Solaris 11 – How to Manage Solaris SMF Services

How to Disable a Service Instance

Use the following procedure to disable a service. The service status change is recorded in the service configuration repository. Once the service is disabled, the disabled state will persist across reboots. The only way to get the service running again is to enable it.

  1. Become an administrator 
  2. Check the dependents of the service you want to disable.If this service has dependents that you need, then you cannot disable this service.
    # svcs -D FMRI
  3. Disable the service.
    # svcadm disable FMRI

How to Enable a Service Instance

Use the following procedure to enable a service. The service status change is recorded in the service configuration repository. After the service is enabled, the enabled state will persist across system reboots, however the service will start only if all dependencies are met.

  1. Become an administrator 
  2. Enable a service.
    # svcadm enable FMRI
  3. Verify that the service has been enabled.
    # svcs -x FMRI
  4. Enable service dependencies.If required dependencies are disabled, enable them with the following command:
    # svcadm enable -r FMRI

Example 11 Enabling a Service in Single-user Mode

The following command enables rpcbind. The -t option starts the service in temporary mode which does not change the service repository, so this change will not persist across a reboot. The -r option recursively starts all the dependencies of the named service.

# svcadm enable -rt rpc/bind

How to Restart a Service

If a service is currently running but needs to be restarted due to a configuration change or some other reason, the service can be restarted without you having to type separate commands to stop and start the service. The only reason to specifically disable and then enable a service is if changes need to be made before the service is enabled, and after the service is disabled.

  1. Become an administrator 
  2. Restart a service.
    # svcadm restart FMRI

How to Restore a Service That Is in the Maintenance State

  1. Become an administrator 
  2. Determine why the service is in maintenance.
    # svcs -x FMRI

    Consult the log file or man page mentioned to determine what the error is.

  3. Determine if any process that are dependent to the service have not stopped.Normally, when a service instance is in a maintenance state, all processes associated with that instance have stopped. However, you should make sure before you proceed. The following command lists all of the processes that are associated with a service instance as well as the PIDs for those processes.
    # svcs -p FMRI
  4. (Optional) Kill any remaining processes.Repeat this step for all processes that are displayed by the svcs command.
    # pkill -9 process-name
  5. Restore the service.
    # svcadm clear FMRI

How to Create an SMF Profile

A profile is an XML file which lists SMF services and whether each should be enabled or disabled. Profiles are used to enable or disable many services at once. Profiles are also used to set property values, add property values, and even create a service and instances of a service. Not all services need to be listed in a profile. Each profile only needs to include those services that need to be enabled or disabled to make the profile useful.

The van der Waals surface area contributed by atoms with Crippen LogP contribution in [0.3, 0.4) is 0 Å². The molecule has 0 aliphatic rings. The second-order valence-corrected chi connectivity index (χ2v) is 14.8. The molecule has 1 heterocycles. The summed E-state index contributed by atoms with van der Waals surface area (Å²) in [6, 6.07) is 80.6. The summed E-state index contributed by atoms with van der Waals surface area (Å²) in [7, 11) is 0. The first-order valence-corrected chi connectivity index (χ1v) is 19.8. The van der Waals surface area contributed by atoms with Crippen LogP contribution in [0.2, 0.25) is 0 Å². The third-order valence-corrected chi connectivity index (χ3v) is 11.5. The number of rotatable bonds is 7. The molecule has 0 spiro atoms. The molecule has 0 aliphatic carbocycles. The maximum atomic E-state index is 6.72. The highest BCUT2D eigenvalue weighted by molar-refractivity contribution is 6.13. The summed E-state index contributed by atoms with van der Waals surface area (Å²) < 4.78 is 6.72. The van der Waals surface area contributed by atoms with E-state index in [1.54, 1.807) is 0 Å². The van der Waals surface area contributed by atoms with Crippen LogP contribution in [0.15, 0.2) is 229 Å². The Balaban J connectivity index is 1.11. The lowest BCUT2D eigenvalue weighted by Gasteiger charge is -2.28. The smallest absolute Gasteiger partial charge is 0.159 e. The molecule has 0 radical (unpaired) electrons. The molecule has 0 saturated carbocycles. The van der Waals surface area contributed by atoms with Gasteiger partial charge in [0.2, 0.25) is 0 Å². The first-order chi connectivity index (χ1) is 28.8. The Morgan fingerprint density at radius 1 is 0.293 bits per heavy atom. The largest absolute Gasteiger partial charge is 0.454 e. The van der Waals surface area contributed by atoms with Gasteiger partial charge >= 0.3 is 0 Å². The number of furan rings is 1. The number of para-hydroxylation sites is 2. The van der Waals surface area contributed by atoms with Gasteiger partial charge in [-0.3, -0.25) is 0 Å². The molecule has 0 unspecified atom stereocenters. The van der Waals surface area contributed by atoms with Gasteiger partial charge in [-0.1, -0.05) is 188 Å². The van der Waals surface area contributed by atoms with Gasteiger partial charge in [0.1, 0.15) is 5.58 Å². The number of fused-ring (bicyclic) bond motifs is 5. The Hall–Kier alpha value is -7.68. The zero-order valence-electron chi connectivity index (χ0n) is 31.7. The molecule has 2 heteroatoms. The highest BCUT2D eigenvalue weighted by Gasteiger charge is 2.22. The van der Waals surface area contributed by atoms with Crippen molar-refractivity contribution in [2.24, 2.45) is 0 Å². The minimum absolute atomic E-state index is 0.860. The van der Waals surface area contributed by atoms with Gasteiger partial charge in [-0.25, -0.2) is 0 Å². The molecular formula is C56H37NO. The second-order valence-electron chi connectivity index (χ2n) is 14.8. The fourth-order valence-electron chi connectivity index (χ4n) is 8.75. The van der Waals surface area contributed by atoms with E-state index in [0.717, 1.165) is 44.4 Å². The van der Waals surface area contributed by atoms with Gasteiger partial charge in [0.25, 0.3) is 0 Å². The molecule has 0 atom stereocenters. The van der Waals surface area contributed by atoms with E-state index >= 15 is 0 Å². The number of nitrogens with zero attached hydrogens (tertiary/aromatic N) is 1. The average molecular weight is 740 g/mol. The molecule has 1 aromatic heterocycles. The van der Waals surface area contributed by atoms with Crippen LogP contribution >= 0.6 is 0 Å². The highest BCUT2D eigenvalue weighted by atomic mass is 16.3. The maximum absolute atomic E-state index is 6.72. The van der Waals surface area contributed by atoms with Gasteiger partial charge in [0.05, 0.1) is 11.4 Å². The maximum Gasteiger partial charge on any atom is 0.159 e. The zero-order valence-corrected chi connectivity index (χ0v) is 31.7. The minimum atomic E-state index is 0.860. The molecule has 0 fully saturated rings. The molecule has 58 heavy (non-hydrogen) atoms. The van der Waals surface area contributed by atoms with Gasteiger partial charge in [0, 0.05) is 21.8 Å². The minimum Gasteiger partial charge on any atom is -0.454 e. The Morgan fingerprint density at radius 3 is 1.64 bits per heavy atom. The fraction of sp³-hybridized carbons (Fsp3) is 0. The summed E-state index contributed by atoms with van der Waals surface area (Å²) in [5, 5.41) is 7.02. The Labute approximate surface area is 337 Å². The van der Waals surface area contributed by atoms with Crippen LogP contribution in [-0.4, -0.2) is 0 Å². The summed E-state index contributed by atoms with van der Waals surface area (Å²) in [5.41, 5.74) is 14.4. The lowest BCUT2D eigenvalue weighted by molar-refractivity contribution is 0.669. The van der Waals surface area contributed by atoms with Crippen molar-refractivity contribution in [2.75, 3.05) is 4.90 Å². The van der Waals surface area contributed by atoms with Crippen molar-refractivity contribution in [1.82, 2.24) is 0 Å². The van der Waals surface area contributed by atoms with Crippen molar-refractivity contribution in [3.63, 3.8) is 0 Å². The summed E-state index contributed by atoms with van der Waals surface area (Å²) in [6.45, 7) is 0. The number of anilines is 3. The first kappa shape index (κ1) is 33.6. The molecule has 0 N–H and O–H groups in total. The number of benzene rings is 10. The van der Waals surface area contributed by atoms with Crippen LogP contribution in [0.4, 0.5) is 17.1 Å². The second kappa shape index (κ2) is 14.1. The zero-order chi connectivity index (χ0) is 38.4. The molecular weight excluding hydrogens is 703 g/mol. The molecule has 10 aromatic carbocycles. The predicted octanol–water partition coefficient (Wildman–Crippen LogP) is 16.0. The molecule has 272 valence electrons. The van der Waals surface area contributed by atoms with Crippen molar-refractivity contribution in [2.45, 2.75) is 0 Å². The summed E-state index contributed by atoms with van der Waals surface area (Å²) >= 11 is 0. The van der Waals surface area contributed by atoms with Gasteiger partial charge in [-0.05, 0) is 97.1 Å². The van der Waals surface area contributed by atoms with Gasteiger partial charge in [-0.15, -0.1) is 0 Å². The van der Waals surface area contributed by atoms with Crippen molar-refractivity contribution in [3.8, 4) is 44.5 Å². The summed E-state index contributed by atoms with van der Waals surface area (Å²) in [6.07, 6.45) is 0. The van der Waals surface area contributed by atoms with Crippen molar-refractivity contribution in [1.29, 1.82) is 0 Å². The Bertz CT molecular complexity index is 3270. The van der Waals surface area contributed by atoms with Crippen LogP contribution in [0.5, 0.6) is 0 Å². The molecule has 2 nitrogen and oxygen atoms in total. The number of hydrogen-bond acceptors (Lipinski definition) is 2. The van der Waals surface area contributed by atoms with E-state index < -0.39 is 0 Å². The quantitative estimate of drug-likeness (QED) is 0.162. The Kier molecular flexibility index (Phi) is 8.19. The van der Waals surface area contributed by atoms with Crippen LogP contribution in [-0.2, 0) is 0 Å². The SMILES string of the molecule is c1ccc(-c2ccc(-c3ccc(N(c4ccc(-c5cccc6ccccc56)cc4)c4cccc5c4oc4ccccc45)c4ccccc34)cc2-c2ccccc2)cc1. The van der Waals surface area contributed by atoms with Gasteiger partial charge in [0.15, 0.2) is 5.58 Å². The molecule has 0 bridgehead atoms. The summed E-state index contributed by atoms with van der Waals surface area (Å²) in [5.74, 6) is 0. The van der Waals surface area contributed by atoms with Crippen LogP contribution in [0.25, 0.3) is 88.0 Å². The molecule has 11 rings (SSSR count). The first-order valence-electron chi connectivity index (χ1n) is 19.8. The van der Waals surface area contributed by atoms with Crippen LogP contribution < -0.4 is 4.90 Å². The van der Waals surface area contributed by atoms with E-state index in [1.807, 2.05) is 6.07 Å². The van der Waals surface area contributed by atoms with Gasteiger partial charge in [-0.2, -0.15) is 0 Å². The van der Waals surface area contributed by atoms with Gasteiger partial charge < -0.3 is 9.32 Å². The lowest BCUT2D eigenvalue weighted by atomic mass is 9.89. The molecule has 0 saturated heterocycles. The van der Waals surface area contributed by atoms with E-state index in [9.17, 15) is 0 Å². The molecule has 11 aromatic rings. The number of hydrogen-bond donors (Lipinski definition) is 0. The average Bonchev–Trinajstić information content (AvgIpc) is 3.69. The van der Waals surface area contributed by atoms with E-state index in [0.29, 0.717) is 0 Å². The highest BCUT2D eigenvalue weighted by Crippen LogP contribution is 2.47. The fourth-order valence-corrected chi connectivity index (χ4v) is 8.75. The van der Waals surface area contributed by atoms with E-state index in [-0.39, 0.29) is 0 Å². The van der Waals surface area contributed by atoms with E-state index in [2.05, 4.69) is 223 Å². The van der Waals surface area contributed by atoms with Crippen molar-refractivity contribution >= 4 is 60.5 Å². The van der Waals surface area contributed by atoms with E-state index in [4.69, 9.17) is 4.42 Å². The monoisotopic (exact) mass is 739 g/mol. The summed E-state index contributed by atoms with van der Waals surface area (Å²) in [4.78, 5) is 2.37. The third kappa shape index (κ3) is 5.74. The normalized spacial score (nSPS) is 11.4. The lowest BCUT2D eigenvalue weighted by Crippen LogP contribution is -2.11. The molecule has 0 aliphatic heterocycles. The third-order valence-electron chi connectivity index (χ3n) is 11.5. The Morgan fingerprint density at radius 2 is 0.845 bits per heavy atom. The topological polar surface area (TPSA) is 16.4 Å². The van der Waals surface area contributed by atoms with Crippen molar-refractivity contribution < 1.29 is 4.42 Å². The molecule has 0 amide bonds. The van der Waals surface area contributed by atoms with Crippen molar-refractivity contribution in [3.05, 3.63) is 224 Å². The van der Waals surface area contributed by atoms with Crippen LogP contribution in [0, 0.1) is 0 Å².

1. Become an administrator 
  2. Create a profile.In this example, the svccfg command is used to create a profile that represents the local customizations on the current system. Alternatively, you could make a copy of an existing profile to edit.
    # svccfg extract> profile.xml

    If you have large numbers of identical systems, or if you want to archive the system configuration for later restoration, you might want to use this procedure to create a unique version of a SMF profile.

  3. Edit the profile.xml file to make any required changes.
    1. Change the name of the profile in the service_bundle declaration.In this example the name is changed to profile.
      # cat profile.xml
        ...
      <service_bundle type=`profile` name=`profile`
          xmIns::xi='http://www.w3.org/2003/XInclude'
        ...
    2. Remove any services that should not be managed by this profile.For each service, remove the three lines that describe the service. Each service description starts with <service and ends with </service. This example shows the lines for the LDAP client service.
      # cat profile.xml
       ...
       <service name='network/ldap/client' version='1' type='service'>
               <instance  name='default' enabled='true'/>
       </service>
    3. Add any services that should be managed by this profile.Each service needs to be defined using the three line syntax shown above.
    4. If necessary, change the enabled flag for selected services.In this example, the sendmail service is disabled.
      # cat profile.xml
        ...
        <service  name='network/smtp' version='1' type='service'>
          <instance  name='sendmail' enabled='false'/>
        </service>
        ...
  4. When necessary, apply the new profile.

How to Apply an SMF Profile

  1. Become an administrator 
  2. Apply a profile.In this example, the profile.xml profile is applied.
    # svccfg apply profile.xml
Ramdev

Ramdev

I have started unixadminschool.com ( aka gurkulindia.com) in 2009 as my own personal reference blog, and later sometime i have realized that my leanings might be helpful for other unixadmins if I manage my knowledge-base in more user friendly format. And the result is today's' unixadminschool.com. You can connect me at - https://www.linkedin.com/in/unixadminschool/

2 Responses

  1. September 4, 2015

    […] Solaris 11 – How to Manage Solaris SMF Services […]

  2. September 16, 2015

    […] Read – How to Manage Solaris SMF Services […]

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